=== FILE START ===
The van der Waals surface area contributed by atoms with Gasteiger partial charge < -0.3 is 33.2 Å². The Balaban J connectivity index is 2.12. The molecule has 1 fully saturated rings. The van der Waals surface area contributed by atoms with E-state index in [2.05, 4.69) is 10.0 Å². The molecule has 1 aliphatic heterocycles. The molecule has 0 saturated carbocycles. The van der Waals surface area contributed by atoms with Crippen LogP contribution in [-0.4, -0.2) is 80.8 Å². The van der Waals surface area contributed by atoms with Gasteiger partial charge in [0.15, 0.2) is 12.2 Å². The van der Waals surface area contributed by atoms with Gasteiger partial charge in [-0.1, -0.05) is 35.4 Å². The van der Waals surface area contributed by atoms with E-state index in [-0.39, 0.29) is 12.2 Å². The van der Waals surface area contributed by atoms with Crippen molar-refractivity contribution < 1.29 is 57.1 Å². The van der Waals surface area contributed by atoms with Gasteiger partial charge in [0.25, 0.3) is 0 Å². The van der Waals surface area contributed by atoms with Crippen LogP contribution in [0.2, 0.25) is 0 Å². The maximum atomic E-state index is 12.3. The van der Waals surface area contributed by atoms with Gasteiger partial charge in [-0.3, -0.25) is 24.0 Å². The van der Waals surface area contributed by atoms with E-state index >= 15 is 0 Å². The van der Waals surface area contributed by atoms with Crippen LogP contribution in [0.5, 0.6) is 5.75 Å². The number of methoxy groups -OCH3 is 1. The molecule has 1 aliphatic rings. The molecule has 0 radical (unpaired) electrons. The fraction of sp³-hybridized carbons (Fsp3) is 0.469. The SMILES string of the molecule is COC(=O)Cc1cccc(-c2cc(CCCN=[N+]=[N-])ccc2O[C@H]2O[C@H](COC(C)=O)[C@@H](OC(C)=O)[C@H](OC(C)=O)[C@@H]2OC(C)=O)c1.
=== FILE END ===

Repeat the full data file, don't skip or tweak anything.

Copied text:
The van der Waals surface area contributed by atoms with Gasteiger partial charge < -0.3 is 33.2 Å². The Balaban J connectivity index is 2.12. The molecule has 1 fully saturated rings. The van der Waals surface area contributed by atoms with E-state index in [2.05, 4.69) is 10.0 Å². The molecule has 1 aliphatic heterocycles. The molecule has 0 saturated carbocycles. The van der Waals surface area contributed by atoms with Crippen LogP contribution in [-0.4, -0.2) is 80.8 Å². The van der Waals surface area contributed by atoms with Gasteiger partial charge in [0.15, 0.2) is 12.2 Å². The van der Waals surface area contributed by atoms with Gasteiger partial charge in [-0.1, -0.05) is 35.4 Å². The van der Waals surface area contributed by atoms with E-state index in [-0.39, 0.29) is 12.2 Å². The van der Waals surface area contributed by atoms with Crippen molar-refractivity contribution < 1.29 is 57.1 Å². The van der Waals surface area contributed by atoms with Gasteiger partial charge in [0.25, 0.3) is 0 Å². The van der Waals surface area contributed by atoms with Crippen LogP contribution in [0.2, 0.25) is 0 Å². The maximum atomic E-state index is 12.3. The van der Waals surface area contributed by atoms with Gasteiger partial charge in [-0.3, -0.25) is 24.0 Å². The van der Waals surface area contributed by atoms with E-state index >= 15 is 0 Å². The van der Waals surface area contributed by atoms with Crippen LogP contribution in [0.5, 0.6) is 5.75 Å². The number of methoxy groups -OCH3 is 1. The molecule has 1 aliphatic rings. The molecule has 0 radical (unpaired) electrons. The fraction of sp³-hybridized carbons (Fsp3) is 0.469. The SMILES string of the molecule is COC(=O)Cc1cccc(-c2cc(CCCN=[N+]=[N-])ccc2O[C@H]2O[C@H](COC(C)=O)[C@@H](OC(C)=O)[C@H](OC(C)=O)[C@@H]2OC(C)=O)c1.